If you want to see a recent picture of me, (bags ‘n' all) look at  www.jazztrumpet.co.uk.  On this website you can hear excerpts of Freddie Hubbard and Lee Morgan!

As regards Jo Hunter—I was going to  lend him your big band memories, but in the end he didn't want them! 

Music Scoring software—I have been using Cubase Score for some time  which does the job, apart from its idea of writing chord symbols. It doesn’t  know what a +chord is or an aug! And if you want to write a sharp11th it has  to do e.g. G7,9,#11, so if I do a Kenny Wheeler chart it is well confused.  Apart from that it is fine. I believe Sibelius or Finale are better, but I don't see any point in spending all that money when Cubase is OK.

I can write a score much quicker, but the copying is a pain in the ass. Anyway I don't have one of those special pens any more, thank God. 

Re your bit about Bill Chase and your trumpet—when I met him he played a Martin Committee. He had bent his the night before doing a TV show here, so he borrowed mine and blew the shit out of it.

If you download the picture you can see mine, complete with rubber band round the third valve slide. I don't need the ring any more. I have been playing it so long now—the low C# is in tune! 

Your Crescendo Archives are amazing! I just found a bit about Harry South having two five-piece brass sections with Derek Watkins, Greg Bowen, Hank Shaw, Kenny Wheels, Les Condon and I,  and I can't even remember it!

I would love to send you a testimonial. Maybe you should write it and email me  as you are much better at putting words together than me.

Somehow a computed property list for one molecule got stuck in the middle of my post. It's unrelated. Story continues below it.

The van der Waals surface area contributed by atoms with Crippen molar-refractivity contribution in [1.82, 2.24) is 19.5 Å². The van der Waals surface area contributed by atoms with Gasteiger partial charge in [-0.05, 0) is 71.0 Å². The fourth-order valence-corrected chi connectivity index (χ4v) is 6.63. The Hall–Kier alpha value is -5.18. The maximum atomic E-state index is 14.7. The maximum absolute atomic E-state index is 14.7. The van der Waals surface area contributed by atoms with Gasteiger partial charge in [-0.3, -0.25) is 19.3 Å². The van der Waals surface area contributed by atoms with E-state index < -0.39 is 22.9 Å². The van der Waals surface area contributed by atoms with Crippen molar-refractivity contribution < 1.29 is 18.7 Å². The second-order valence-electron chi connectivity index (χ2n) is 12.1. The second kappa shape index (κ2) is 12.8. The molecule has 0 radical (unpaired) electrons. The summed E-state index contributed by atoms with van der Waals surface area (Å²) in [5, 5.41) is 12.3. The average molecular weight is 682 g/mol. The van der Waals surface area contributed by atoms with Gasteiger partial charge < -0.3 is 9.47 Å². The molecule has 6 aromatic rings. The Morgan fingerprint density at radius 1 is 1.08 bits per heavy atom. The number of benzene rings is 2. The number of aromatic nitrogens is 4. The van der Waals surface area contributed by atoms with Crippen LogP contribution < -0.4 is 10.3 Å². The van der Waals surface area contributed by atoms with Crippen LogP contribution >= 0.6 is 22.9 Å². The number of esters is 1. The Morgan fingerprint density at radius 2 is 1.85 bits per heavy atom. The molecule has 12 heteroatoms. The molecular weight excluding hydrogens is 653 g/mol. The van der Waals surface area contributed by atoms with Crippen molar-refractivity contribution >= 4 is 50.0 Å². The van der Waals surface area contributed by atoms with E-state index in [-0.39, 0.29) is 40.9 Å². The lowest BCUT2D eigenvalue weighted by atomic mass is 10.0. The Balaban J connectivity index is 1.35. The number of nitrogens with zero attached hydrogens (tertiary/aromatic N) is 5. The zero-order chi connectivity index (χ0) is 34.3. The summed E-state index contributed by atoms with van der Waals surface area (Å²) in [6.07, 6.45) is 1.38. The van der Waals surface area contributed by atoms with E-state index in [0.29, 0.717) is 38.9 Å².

I am looking forward to having a look at your new magazine. My big band gig went great—we finished the year with Peter’s (Herbolzheimer) Blues In My Shoes, which I am sure you could still play without opening the book!

I also have his Giant Steps, where I don't have to play the high G#, but only fly around  the changes, which is worse. My lead trumpet player is almost but not quite as loud as you could be—but you were the very best there was!

Don Pashley returned your Great Big Bands yesterday and Jo Hunter wants to  borrow it next. I saw him doing his street gig yesterday and he sends his  best to you. I have also spoken to a few trumpet players and they all send their  regards. First of all I rang Eddie Blair—he went to the final Heath gig  and took a bow. I told him I had been in contact with you. He said to tell you your name was mentioned, and sends you his regards. He gave up playing about 5 years ago. He said it was very well attended. I didn't even think of going as I can't stand the music. If I heard Hot Toddy again I would throw up! Anyway, I was not invited, even though I played 1st, 2nd, 3rd and 4th towards the end. Ted didn't know who was there as we were all so busy in the studios by then!  It didn't really matter—it sounded just the same whoever was there!

Ray Davies (of Button-Down Brass) sends his best. Likewise Pete Winslow. He hasn't got the parking meter anymore—I remember it too! (This refers to the time when Pete was feeding coins into a parking meter in the 1950s and the meter fell off. He took it home, intending to report it and then forgot about it. It was empty. He gave it back later.)